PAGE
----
Twitter’s Jack Dorsey takes aim at Coinbase's apolitical stance

Twitter CEO Jack Dorsey has taken major U.S. crypto exchange Coinbase to task over its open letter to employees published on Sep 28. 

The letter, written by Coinbase CEO Brian Armstrong, explained why the firm intends to avoid political and social distractions, and instead focus on its core mission of building an open financial system for the world.

The new direction has met with strong support in some quarters and pushback from others.

In a Twitter post to his 4.7 million followers, Dorsey argues that “Bitcoin (aka crypto) is direct activism against an unverifiable and exclusionary financial system.” He goes on to add that the exchange cannot simply ignore social issues as this will leave its customers behind:

Dorsey has long taken an active involvement in the cryptocurrency space, and Twitter itself has been criticized for favoring progressive over conservative political views in its moderation process. But Dorsey’s opinion urging greater political engagement was not well received by the crypto community with the overwhelming number of replies agreeing with Armstrong’s approach.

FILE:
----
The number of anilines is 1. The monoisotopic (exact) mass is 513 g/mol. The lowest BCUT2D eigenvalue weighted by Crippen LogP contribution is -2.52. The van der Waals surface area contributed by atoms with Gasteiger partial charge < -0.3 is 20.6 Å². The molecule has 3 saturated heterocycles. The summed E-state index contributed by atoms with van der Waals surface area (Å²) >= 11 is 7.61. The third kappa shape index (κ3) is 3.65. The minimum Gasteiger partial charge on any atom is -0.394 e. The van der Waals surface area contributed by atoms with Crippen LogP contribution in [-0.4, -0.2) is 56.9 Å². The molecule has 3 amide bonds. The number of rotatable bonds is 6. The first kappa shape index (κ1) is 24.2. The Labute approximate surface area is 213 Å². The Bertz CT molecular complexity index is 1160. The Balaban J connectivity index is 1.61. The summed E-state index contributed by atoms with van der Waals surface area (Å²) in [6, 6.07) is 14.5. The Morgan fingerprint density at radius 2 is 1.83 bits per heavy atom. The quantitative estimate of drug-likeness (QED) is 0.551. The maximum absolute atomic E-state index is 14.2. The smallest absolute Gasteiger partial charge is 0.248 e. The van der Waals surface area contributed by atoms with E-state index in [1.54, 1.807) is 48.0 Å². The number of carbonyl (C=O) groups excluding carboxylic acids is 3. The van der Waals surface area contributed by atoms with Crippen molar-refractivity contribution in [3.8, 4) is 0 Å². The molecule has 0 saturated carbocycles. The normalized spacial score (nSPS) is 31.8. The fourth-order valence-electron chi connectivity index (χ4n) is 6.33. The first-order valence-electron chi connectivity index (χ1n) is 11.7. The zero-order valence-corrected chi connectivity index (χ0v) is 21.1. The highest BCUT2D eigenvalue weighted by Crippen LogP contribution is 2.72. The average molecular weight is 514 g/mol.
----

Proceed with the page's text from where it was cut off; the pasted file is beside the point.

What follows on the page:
The vice president of venture capital firm Founders Fund, Mike Solana, did not agree with Dorsey opposing “a corporate trend away from polarizing political statements and dramatic displays of culture war pageantry”. Solana contrasted this apolitical approach with Twitter’s business model and suggested Dorsey was “a man who makes hundreds of millions of dollars fueling political polarization.”

Adam Draper, the son of famed crypto investor Tim Draper, praised the Coinbase approach, comparing Armstrong to Michael Jordanfor his single-minded focus on advancing the virtual currency sector:

“This is thought leadership. We get things done when we are all focused on a unified mission. Brian is Jordan in his prime right now. If anyone is selling shares of Coinbase, I’ll buy.”

Dorsey wasn’t entirely without support however:

Coinbase has offered any employee who fundamentally disagrees with Armstrong’s position a severance package of up to six months. The email added: “it’s always sad when we see teammates go, but it can also be what is best for them and the company.”

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